What we all fight for is to accomplish something in life in order to be remembered, with our achievements, creations, contributions to the society. At the same time we are fighting for staying in world’s collective memory, many of us are craving for a fresh start, for an opportunity for a second chance. The European union’s response is the proclaiming of the “right to be forgotten”. EU is motivating this newly established right with the need of protection of privacy. Jeffrey Rosen is saying “the right to be forgotten addresses an urgent problem in the digital age: it is very hard to escape your past on the Internet ” which shows exactly that people are projecting this issue just in the online world. I think that we should not limit our reflections on the subject by transposing this right only to the digital environment. Eric Posner says “ Once information is online, it can be forever instantly accessible through search engines. No need to dig through archives or court records for the record of Costeja’s debt”. This clearly shows that Internet is not the problem, it is not the net which is menacing the right of privacy , it just makes things faster. The information would still exist on paper based records just it would not be so easily accessible. I find it rather unfair to blame Internet for just speeding up the process of search.
At the beginning I was very controversial about whether I am more a supporter of the European thesis regarding the issue or the American one. On one hand a situation like one described at the beginning of “the Solace of oblivion” by Jeffrey Toobin is really something we all would like to prevent as horrible and unjust. On the other hand, the demand of the two German killers demanding anonymity and suing Wikipedia’s, I find equally unjust.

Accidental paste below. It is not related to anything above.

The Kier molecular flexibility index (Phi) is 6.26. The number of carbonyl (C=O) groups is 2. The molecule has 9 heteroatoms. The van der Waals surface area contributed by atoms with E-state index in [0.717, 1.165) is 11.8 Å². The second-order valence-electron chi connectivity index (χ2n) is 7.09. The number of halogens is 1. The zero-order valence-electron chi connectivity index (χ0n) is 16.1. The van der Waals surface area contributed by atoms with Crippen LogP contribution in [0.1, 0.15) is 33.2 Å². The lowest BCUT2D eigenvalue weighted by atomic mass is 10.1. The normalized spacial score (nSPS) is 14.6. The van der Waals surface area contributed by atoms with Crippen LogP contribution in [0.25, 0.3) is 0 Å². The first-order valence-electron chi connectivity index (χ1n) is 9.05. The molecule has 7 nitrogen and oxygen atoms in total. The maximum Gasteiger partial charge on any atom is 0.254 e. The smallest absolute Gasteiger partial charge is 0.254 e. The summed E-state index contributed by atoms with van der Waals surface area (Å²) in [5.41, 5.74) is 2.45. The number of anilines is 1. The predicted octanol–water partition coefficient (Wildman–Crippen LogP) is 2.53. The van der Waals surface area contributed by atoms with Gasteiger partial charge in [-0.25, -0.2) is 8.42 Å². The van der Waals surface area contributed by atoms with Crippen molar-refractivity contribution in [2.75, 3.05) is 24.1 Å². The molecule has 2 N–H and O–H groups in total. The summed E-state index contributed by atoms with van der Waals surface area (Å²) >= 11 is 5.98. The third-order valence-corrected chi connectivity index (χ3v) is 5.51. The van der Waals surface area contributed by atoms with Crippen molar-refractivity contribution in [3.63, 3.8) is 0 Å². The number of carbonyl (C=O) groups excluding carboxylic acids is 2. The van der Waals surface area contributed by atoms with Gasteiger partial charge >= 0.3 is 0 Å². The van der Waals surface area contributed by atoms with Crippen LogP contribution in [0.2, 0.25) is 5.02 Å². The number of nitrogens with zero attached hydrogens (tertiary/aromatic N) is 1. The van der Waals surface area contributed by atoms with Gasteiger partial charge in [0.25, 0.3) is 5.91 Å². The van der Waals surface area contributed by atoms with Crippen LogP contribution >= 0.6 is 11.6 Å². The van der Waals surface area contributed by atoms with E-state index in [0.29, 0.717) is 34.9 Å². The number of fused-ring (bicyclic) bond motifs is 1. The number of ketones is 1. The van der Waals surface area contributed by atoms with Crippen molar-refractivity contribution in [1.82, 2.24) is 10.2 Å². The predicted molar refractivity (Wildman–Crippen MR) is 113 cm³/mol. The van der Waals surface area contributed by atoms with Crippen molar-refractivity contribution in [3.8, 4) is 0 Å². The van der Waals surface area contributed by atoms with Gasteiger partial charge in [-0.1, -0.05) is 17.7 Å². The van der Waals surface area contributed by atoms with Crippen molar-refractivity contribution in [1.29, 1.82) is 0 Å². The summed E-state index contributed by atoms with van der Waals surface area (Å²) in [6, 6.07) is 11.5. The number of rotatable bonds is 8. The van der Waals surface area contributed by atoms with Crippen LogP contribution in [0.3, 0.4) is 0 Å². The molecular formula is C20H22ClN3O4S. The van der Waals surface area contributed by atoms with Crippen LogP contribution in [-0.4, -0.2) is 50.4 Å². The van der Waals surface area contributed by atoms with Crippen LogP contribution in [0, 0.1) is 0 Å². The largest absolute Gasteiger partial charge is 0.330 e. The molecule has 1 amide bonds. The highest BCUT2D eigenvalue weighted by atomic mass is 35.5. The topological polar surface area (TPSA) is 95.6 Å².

I think there are really different aspects of this “right to be forgotten” which are still not well defined and speared neither by the legislation nor by the jurisprudence. I very much like the three categories of this right as described by Peter Fleischer. When it is about a personal information disclosed by someone, this person should be the one able to take it out of the public space the same way he put it there – the first category. But once this information, fact or action, has affected and interacted with the existence of someone else, it has become part of his “world” already , as I believe is the case with the German killers. We should be mastering our own lives but not those of other people and if through our actions we had become in someway part of someone else’s existence it would be unfair to dispose of his life as well. There are many dark periods in human’s history but it does not mean we should erase the names of the villains out of it.
The desire for a clean start, where no one would know about crazy parties we had as teenagers or personal tragedies , is a tempting option for everyone but I consider it first of all, impossible for execution and second I do not agree it is right to be claimed. Even if we make filter in search engines and ban certain websites, we would just use the technological capacity of the net to restrict the information in it but what we are supposed to do with books and newspapers? Does it mean we should burn them all if we found in them such kind of violation of the right to be forgotten or it is not the same just because they could be found only in libraries but not in Google ?
Second, in our lives we make choices every day, some of them turn out to be more important than others but these choices are defining us and make us what we are and we should be ready to face the consequences of each and every one of them otherwise it is cheating. And to the question that some people ask, whether we are supposed to bear the consequences.
Here is some more information for those interested:
- Stanford Law review, “The Right to be forgotten” by Jeffrey Rosen
- “Eric Posner, “We All Have the Right to Be Forgotten,” Slate, May 14, 2014
- Gail Sullivan, “‘Right to be Forgotten’ gets real as Google wipes stories from search results,” July 3, 2014
- Jeffrey Toobin, “The Solace of Oblivion,” The New Yorker, September 29, 2014